Computational model offers insight into mechanisms of drug-coated balloons.
MIT's "Mr. Magnet" is truly living up to his name, attracting the interest of an increasing number of elementary and middle schools-so many, in fact, that he can't possibly get to them all in a year.
"It has snowballed, really taken off," said Paul Thomas, a sponsored research technical supervisor in the Plasma Fusion Center who goes on the road to demonstrate the wonders of magnetism and electricity as part of the center's outreach program started several years ago.
Mr. Thomas, who began visiting schools in 1992, now gives about 55 shows a year, reaching some 10,000 youngsters. He has a waiting list for next year of 90 schools in eastern Massachusetts, including Cape Cod, and southern New Hampshire.
There is no charge to the schools, but that is not the main attraction.
The Bridge Elementary School in Lexington had been on the waiting list for a year when Mr. Magnet arrived in March. Peggy Harris, a parent and member of the Bridge Science Committee, who has a PhD in biology, told the Lexington Minuteman, "It's important to have kids excited about science."
Mr. Thomas also sees that as his principal goal. "We teach a bit about magnetism and electricity," he said, "but the main idea is to generate excitement about science."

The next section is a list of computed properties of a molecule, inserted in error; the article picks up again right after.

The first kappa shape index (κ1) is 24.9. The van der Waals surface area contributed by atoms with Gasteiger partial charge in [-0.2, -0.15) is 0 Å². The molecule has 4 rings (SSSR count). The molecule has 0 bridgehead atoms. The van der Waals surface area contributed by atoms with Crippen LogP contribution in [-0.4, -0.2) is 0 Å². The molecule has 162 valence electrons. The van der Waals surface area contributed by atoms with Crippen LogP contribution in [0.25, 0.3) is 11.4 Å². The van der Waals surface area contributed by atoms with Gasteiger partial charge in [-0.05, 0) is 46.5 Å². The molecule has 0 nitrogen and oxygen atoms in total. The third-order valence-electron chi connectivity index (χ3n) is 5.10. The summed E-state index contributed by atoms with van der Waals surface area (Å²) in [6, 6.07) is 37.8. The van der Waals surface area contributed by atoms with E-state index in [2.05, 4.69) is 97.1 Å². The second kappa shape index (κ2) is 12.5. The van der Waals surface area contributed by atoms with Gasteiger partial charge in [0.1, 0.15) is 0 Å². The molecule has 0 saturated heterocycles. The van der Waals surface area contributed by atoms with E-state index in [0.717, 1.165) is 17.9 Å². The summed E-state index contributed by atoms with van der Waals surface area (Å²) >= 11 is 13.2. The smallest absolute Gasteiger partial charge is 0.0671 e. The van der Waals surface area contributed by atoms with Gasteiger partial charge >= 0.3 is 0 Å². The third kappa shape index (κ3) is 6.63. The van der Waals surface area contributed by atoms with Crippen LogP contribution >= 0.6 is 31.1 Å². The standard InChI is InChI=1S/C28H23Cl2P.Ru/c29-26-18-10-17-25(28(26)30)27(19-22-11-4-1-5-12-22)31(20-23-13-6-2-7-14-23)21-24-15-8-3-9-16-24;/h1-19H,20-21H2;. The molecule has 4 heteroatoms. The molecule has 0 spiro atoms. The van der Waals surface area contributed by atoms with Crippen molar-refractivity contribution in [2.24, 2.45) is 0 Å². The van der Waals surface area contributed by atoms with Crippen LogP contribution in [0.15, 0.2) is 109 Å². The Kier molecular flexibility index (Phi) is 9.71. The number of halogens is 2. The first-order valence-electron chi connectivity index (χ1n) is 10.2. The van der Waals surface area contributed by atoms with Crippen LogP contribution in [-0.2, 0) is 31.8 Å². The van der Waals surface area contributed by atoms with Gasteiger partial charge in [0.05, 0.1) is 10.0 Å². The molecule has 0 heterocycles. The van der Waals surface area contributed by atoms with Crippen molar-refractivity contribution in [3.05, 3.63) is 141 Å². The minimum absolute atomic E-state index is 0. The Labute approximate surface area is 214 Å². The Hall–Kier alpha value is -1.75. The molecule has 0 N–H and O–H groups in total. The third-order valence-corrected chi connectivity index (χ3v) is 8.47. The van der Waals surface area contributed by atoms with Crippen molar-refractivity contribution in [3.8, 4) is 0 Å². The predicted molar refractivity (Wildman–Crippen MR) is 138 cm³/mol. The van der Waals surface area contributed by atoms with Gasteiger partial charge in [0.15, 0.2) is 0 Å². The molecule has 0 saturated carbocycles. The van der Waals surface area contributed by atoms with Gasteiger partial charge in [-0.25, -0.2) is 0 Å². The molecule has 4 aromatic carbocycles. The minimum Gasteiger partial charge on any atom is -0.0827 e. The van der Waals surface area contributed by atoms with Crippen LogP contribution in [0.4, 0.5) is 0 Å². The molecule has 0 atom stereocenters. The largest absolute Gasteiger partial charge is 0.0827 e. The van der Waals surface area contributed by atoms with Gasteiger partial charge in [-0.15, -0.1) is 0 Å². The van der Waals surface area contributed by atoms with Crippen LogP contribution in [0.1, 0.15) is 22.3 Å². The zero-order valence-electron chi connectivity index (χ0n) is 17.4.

"It's my firm belief that showing kids science experiments that are fun will provoke excitement and kindle their imaginations," he said. "After a visit with Mr. Magnet, they will find that science is not the boring, unreachable topic they may have experienced before." He's particularly interested in sending this message to the girls in his audiences.
"Girls and boys appear to have equal scientific curiosity and inquisitiveness in the early elementary grades," he explained. "Often, however, when girls reach middle-school age that innocent enthusiasm for science often seems to wane and by high school they are completely turned off." A common complaint from high school girls, he said, is "I hate science."
As the Minuteman reported, he makes it fun for his audiences-often all-school assemblies-through such "tricks, gizmos and humor" as creating lightning with a Van de Graaff electrostatic generator, floating an aluminum frying pan over the surface of a magnetic table, launching a teddy bear "into orbit" using magnetic impulse, "magneforming" a flat copper disk into a dish and making hair on a wig stand straight up in the air.
"All the experiments are meant to demonstrate such principles as how electromagnets work, how magnetism makes electricity and electricity makes magnetism and how electricity and magnetic force can work together," the newspaper said.
The humor comes from Mr. Magnet. At one point in the program, when a third-grader volunteered to hold a metal pole to the sparking and crackling generator, Mr. Thomas said, "Nothing's going to happen to you. At least, I don't think so."
"I have as much fun as the kids," although he said the combination of his school visits, which average about two a week during the school year, and his own work can leave him exhausted. (Because of snow days, he said, he has been catching up by visiting three schools a week lately.)